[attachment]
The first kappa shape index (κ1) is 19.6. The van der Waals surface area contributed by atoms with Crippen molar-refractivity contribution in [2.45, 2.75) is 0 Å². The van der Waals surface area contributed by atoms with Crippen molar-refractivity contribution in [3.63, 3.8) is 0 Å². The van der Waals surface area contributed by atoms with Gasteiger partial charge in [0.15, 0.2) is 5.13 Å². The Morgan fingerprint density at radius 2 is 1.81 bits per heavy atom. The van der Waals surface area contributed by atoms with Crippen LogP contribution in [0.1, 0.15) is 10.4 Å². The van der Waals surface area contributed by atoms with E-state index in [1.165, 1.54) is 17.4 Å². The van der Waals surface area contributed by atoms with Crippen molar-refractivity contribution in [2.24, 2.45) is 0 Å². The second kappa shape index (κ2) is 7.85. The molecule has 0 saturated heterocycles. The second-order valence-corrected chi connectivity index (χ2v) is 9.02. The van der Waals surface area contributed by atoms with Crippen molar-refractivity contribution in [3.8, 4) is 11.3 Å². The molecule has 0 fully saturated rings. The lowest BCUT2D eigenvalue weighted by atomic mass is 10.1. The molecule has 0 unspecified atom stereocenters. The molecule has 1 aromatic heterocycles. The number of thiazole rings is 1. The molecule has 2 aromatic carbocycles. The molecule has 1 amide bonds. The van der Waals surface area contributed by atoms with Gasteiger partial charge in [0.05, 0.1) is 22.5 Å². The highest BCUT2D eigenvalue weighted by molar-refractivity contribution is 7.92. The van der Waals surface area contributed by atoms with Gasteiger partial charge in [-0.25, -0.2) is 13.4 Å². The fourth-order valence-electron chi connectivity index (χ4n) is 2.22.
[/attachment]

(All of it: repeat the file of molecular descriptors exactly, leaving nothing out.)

The first kappa shape index (κ1) is 19.6. The van der Waals surface area contributed by atoms with Crippen molar-refractivity contribution in [2.45, 2.75) is 0 Å². The van der Waals surface area contributed by atoms with Crippen molar-refractivity contribution in [3.63, 3.8) is 0 Å². The van der Waals surface area contributed by atoms with Gasteiger partial charge in [0.15, 0.2) is 5.13 Å². The Morgan fingerprint density at radius 2 is 1.81 bits per heavy atom. The van der Waals surface area contributed by atoms with Crippen LogP contribution in [0.1, 0.15) is 10.4 Å². The van der Waals surface area contributed by atoms with E-state index in [1.165, 1.54) is 17.4 Å². The van der Waals surface area contributed by atoms with Crippen molar-refractivity contribution in [2.24, 2.45) is 0 Å². The second kappa shape index (κ2) is 7.85. The molecule has 0 saturated heterocycles. The second-order valence-corrected chi connectivity index (χ2v) is 9.02. The van der Waals surface area contributed by atoms with Crippen molar-refractivity contribution in [3.8, 4) is 11.3 Å². The molecule has 0 fully saturated rings. The lowest BCUT2D eigenvalue weighted by atomic mass is 10.1. The molecule has 0 unspecified atom stereocenters. The molecule has 1 aromatic heterocycles. The number of thiazole rings is 1. The molecule has 2 aromatic carbocycles. The molecule has 1 amide bonds. The van der Waals surface area contributed by atoms with Gasteiger partial charge in [0.05, 0.1) is 22.5 Å². The highest BCUT2D eigenvalue weighted by molar-refractivity contribution is 7.92. The van der Waals surface area contributed by atoms with Gasteiger partial charge in [-0.25, -0.2) is 13.4 Å². The fourth-order valence-electron chi connectivity index (χ4n) is 2.22.